Stitching independence: Vyasarpadi women thrive with Aura Foundation

Free stitching classes run by the Aura Foundation set up by C Moeson helped dozens of women earn a decent, regular income.
women are making organic napkins using handmade machines.
women are making organic napkins using handmade machines.

CHENNAI: The whirring of a sewing machine isn’t a lullaby for S Sheeladevi. The intricacies of putting together apparel, and hence a livelihood, are integral part of her tailor-made life. From the hemline of poverty to a life laced with independence, the resident of Sathyamoorthy Nagar in Vyasarpadi is among several women from the locality who continue to set a yardstick for themselves.

In March, Sheeladevi was one of the 45 women enrolled in a 45-day free tailoring course conducted by the Aura Foundation. Today, Sheeladevi and scores of other women from the area hold their heads high buoyed by the Rs 300 to Rs 400 that they bring home daily.

The gates of upliftment for these women were held open by C Moeson Moses, a social activist and founder of Aura Foundation. The 33-year-old Chennaiite was earlier associated with Don Bosco India, until last year when he established Aura.

During the 2015 floods and the Michaung cyclone, Moses was engaged in distributing relief materials in areas like Minjur. As a token of gratitude, the locals offered him 10 cents of land for free for the Aura Foundation. Moses plans on setting up a library on this parcel of land and is 1,500 books closer to achieving his dream.

But a library is not what the namesake of the Biblical Hebrew prophet, teacher, and leader aspires for. “We aim to empower women, enrich their lives and extend helping hands to those who struggle to meet daily needs,” Moses tells TNIE, adding, “We primarily work in North Chennai and Minjur in Tiruvallur, where people come from economically weaker sections.”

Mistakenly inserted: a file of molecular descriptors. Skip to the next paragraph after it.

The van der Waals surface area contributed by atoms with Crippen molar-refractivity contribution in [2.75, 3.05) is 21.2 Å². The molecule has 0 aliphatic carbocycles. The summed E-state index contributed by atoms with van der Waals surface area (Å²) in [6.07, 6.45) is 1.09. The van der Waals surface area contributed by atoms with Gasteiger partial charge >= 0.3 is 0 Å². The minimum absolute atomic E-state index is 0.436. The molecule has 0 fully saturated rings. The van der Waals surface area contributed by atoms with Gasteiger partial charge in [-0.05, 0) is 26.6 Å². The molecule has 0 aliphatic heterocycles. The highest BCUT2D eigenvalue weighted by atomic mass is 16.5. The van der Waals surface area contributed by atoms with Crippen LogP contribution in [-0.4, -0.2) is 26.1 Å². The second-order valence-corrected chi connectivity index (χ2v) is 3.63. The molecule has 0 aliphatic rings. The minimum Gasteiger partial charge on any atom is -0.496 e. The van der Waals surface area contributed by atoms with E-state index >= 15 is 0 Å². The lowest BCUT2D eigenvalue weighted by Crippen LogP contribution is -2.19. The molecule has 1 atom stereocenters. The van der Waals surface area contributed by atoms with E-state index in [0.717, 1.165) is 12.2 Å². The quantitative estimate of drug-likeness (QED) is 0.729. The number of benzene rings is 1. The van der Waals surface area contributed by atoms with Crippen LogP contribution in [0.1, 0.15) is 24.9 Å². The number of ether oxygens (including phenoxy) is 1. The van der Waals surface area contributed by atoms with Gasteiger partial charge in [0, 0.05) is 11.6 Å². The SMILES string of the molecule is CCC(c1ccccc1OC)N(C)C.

Talking about Sathyamoorthy Nagar, Moses says, “Most people here are daily wagers like electricians, painters, and drivers, while the women lacked education and were primarily housewives. Low income jeopardised their lives, especially their kids’ education. That is when we decided to show the way for a regular income.”

Sheeladevi’s husband works as a painter. “We have two kids, who go to a government school. Even though my husband’s earnings were never enough, we never had any idea of a second income. Then, I joined the free tailoring class and took it up as a profession. Now, we get orders to stitch school uniforms, nighties and other things.”

As per Moses, women are also imparted training to make organic napkins using handmade machines. “About 45 women attended the five-hour classes daily and have made and sold around 3,000 napkins. We use organic cotton and other plant-based materials,” he said. A Sudha (38) and M Vasanthi (41) from Kennedy Nagar in Vyasarpadi are engaged in manufacturing and selling napkins. Speaking to TNIE, they mentioned their efforts to secure government loans to secure napkin-making machines. Once approved, they plan to start a production unit. Aura has also tied up with seven garment shops to secure orders.

In March, around 45 women enrolled in 45-day tailoring course conducted by Aura and sold 3,000 organic napkins made by them
In March, around 45 women enrolled in 45-day tailoring course conducted by Aura and sold 3,000 organic napkins made by them Photo | P Ravikumar

Now, however, only those women who have tailoring machines are engaged in work. The others remain idle, rued Moses. Highlighting the financial crunch that Aura Foundation is roiled in, Moses said, “Though Aura is a registered foundation, we do not seek external funds, but rely only on donations from friends and well-wishers. We had rented a building to conduct the classes that trained 45 women, but financial constraints have now forced us to vacate the place.”

Despite the organisation’s shoestring capacity to run itself, Moses refuses to slow down. A proponent of Swami Vivekananda’s words, Moses lives by the late thinker’s words: All power is within you; you can do anything and everything. Apart from training the women, Moses has also conducted 150 eye camps in schools, and was part of the Childline project in the city, having rescued eight children so far.

Envisioning a world where everyone has an opportunity to lead a healthy, educated, and dignified life, regardless of their socio-economic background, Moses marches on as the harbinger of a second chance for the downtrodden in the city. 

(Edited by Shrija Ganguly)

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